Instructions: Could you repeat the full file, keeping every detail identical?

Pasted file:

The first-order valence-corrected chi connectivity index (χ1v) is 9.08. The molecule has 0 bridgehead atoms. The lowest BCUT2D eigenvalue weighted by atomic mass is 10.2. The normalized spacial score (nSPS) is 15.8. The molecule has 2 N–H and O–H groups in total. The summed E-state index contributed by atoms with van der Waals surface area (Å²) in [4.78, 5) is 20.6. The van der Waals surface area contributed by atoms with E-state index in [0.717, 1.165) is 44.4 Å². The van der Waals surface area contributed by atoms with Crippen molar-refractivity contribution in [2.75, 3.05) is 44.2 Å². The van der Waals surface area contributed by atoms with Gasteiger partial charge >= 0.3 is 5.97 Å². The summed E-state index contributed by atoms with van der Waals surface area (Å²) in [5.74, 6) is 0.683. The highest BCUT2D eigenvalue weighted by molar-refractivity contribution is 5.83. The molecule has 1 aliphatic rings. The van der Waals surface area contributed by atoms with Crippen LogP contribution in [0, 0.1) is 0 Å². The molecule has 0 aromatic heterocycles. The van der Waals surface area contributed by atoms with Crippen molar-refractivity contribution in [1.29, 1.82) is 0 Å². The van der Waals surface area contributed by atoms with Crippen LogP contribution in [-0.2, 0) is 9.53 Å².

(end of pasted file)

The first-order valence-corrected chi connectivity index (χ1v) is 9.08. The molecule has 0 bridgehead atoms. The lowest BCUT2D eigenvalue weighted by atomic mass is 10.2. The normalized spacial score (nSPS) is 15.8. The molecule has 2 N–H and O–H groups in total. The summed E-state index contributed by atoms with van der Waals surface area (Å²) in [4.78, 5) is 20.6. The van der Waals surface area contributed by atoms with E-state index in [0.717, 1.165) is 44.4 Å². The van der Waals surface area contributed by atoms with Crippen molar-refractivity contribution in [2.75, 3.05) is 44.2 Å². The van der Waals surface area contributed by atoms with Gasteiger partial charge >= 0.3 is 5.97 Å². The summed E-state index contributed by atoms with van der Waals surface area (Å²) in [5.74, 6) is 0.683. The highest BCUT2D eigenvalue weighted by molar-refractivity contribution is 5.83. The molecule has 1 aliphatic rings. The van der Waals surface area contributed by atoms with Crippen LogP contribution in [0, 0.1) is 0 Å². The molecule has 0 aromatic heterocycles. The van der Waals surface area contributed by atoms with Crippen molar-refractivity contribution in [1.29, 1.82) is 0 Å². The van der Waals surface area contributed by atoms with Crippen LogP contribution in [-0.2, 0) is 9.53 Å².